At the hearing on the 2020 budget of the Department of Public Works and Highways, Sen. Lacson raised several questions involving the agency’s use of funds for infrastructure projects. “Sabi kasi ni Senate President, we will go through the budget with a fine-toothed comb. So we are going through all this.”
Sen. Lacson questioned the lodging of two-thirds of the DPWH’s budget in the central office ; unrecouped advance payments to erring contractors ; and the delay and/or non-implementation of projects due to poor planning . He inquired as well if the issue involving road-right-of-way (RROW) has become a hopeless case .
But he also made clear these are not the only questionable cases, adding this is not to find fault. “We are going through all this. This is not to find fault but for (our) future reference.”
QUOTES and NOTES:
Sen. Lacson inquired why 65.4 percent of the DPWH’s budget is lodged in the central office, while only 34.5 percent is distributed to the regions. “My question is, ano ang advantages in lodging the bulk of the budget, for civil works?”
He also noted the overhead costs involved in keeping funds in the central office. For 2020, there would be potential savings of P870 million if the amounts for projects in the regions are directly downloaded to the district and regional offices concerned. “Ang basic question, why do we need to lodge it in central office na may cost ng 3.5% of the project cost, kung outright sa NEP or GAA naka-appropriate na sa regions, meron agad tayong savings?”
Lacson questioned as well the unrecouped advance payments to erring contractors totaling P3.046 billion. “Ang P3 billion maliit pakinggan pero malaki yan.” The DPWH said criminal cases have beeen filed against the erring contractors.
Also, Lacson cited the COA report in 2018 showing P118 billion was lost due to delayed and non-implementation of projects, due to the absence of coordination with LGUs and agencies, and to slashed funds for feasibility studies. “I just hope medyo nabawasan itong amount as per COA report.”
He likewise lamented the DPWH’s failure to establish the technical viability of the projects. “Masakit pakkinggan yan. Kaya tayo may malaking budget for feasibility study.” Lacson noted that for 2018, P7.8B was appropriated for feasibility studies and preliminary detailed engineering.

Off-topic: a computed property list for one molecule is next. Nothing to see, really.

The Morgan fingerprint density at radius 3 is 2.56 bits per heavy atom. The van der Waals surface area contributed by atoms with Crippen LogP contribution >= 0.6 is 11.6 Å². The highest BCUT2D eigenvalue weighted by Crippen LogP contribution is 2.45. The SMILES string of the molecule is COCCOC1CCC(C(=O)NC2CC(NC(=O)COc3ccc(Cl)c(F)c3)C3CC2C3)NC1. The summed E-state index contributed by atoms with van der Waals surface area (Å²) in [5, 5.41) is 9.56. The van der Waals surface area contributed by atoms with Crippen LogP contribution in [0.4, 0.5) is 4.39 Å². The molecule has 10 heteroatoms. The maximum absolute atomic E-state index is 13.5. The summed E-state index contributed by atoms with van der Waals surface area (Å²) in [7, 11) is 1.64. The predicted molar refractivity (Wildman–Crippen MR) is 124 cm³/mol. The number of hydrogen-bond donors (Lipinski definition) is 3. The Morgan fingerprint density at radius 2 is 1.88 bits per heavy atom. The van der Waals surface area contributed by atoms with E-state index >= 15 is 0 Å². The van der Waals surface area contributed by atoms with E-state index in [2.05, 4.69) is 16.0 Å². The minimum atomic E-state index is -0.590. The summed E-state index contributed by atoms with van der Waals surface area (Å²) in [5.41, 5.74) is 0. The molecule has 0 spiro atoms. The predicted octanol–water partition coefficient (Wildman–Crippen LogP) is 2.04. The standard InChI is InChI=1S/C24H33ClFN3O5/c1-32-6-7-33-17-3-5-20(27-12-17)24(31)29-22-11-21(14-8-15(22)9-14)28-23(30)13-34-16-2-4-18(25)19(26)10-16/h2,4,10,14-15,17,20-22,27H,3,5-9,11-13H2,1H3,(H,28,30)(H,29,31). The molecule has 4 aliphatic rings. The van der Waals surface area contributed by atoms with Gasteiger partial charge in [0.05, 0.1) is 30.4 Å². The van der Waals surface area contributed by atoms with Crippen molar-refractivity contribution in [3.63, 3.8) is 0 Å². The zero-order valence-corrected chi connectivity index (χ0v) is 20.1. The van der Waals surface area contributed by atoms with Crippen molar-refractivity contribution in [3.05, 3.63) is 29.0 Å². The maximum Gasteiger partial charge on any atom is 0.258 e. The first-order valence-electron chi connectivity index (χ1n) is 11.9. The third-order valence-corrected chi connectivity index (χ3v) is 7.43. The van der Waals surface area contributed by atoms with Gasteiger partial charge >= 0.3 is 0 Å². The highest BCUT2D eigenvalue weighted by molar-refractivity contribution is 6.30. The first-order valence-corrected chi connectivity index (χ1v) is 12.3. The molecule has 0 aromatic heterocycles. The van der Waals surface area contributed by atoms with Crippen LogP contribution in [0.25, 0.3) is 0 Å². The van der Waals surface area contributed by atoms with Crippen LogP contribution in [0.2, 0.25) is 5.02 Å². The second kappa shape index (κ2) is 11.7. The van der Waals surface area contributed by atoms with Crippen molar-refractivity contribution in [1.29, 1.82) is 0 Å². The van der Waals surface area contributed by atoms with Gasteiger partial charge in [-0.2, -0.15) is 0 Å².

Sen. Lacson also noted a downtrend in the budget for feasibility studies from the NEP (Malacañang version of the budget) to the GAB (the budget bill after Congress has gone through the NEP) from 2016 to 2019. For 2016 and 2017, the funds for feasibility studies were slashed by P2 billion. “Nakikialam ba congressmen and senators sa feasibility study costs? Bakit bumababa pagdating sa GAB? Saan ito napupunta?”
Lacson questioned delays incurred in 157 (out of 3,784) infrastructure projects amounting to P5.6 billion last year. The delays exceeded the 10% revised contract time. The DPWH said it is implementing blacklisting of erring contractors.
He questioned as well ‘overlaps‘ in infrastructure projects, such as two road concreting projects in Masbate. One was funded by the NEP but the other was possibly an insertion of the congressman there. There appeared to be an overlap of 300 linear meters but the projects entailed different costs – one costing P48 million per km and the other costing P38 million per km. “Bakit magkaiba e magkatabi lang ang project? Bakit may 10M difference per km?”
Meanwhile, Lacson questioned a request for modification of a road project, that would have “saved” P11.54 million. However, the “saved” amount was not indicated in the request for modification. “Hindi reflected na nabawasan ng cost. Dapat indicate sa cost ng project bawasan ng P11.54 million. Sometimes mahirap liquidate, extend nyo na lang ng 300 meters, but in this case there’s no extension of the road concreting project. This is not the only overlap.” He added: “P11.54M here 11.54M there pag sinama sa mga region baka abutin tayo ng daang milyon din.”
Lacson also cited a flood mitigation project in Sorsogon that had no physical target. “Paano nagkaroon P90 million, walang nakalista na physical target, whereas the remaining projects may nakaindicate na malinaw?” He added this might indicate poor planning at least on the part of the regional director as the project had an overlap of 344 linear meters.
“Again, hindi naka-indicate saan napunta ang hindi nagamit na pera. 610 linear meters. There are others,” he said.
On the road-right-of-way issue, Lacson asked if it has become a hopeless situation, as the NEP for 2020 no longer stresses the provision that the DPWH should first ensure all ROW expenses are settled before starting to implement projects, unlike the GAA for 2019.
“Maybe with proper collaboration between your office and legislators, we can somehow help expedite the resolution of ROW issues,” Sen. Lacson said.